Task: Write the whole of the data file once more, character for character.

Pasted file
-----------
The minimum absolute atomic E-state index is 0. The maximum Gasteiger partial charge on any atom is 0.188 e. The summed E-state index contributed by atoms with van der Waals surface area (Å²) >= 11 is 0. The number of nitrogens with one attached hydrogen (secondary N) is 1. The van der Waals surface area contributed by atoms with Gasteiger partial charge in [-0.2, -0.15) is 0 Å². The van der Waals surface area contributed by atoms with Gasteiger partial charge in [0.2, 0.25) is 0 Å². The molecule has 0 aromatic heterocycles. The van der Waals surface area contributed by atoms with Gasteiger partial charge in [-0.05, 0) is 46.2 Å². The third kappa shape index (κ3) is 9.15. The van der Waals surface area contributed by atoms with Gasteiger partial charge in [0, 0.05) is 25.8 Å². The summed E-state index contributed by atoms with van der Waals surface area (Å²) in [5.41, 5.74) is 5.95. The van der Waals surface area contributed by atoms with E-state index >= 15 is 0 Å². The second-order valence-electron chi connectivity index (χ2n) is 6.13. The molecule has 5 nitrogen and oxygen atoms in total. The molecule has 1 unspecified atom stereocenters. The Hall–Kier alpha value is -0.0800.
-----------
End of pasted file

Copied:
The minimum absolute atomic E-state index is 0. The maximum Gasteiger partial charge on any atom is 0.188 e. The summed E-state index contributed by atoms with van der Waals surface area (Å²) >= 11 is 0. The number of nitrogens with one attached hydrogen (secondary N) is 1. The van der Waals surface area contributed by atoms with Gasteiger partial charge in [-0.2, -0.15) is 0 Å². The van der Waals surface area contributed by atoms with Gasteiger partial charge in [0.2, 0.25) is 0 Å². The molecule has 0 aromatic heterocycles. The van der Waals surface area contributed by atoms with Gasteiger partial charge in [-0.05, 0) is 46.2 Å². The third kappa shape index (κ3) is 9.15. The van der Waals surface area contributed by atoms with Gasteiger partial charge in [0, 0.05) is 25.8 Å². The summed E-state index contributed by atoms with van der Waals surface area (Å²) in [5.41, 5.74) is 5.95. The van der Waals surface area contributed by atoms with E-state index >= 15 is 0 Å². The second-order valence-electron chi connectivity index (χ2n) is 6.13. The molecule has 5 nitrogen and oxygen atoms in total. The molecule has 1 unspecified atom stereocenters. The Hall–Kier alpha value is -0.0800.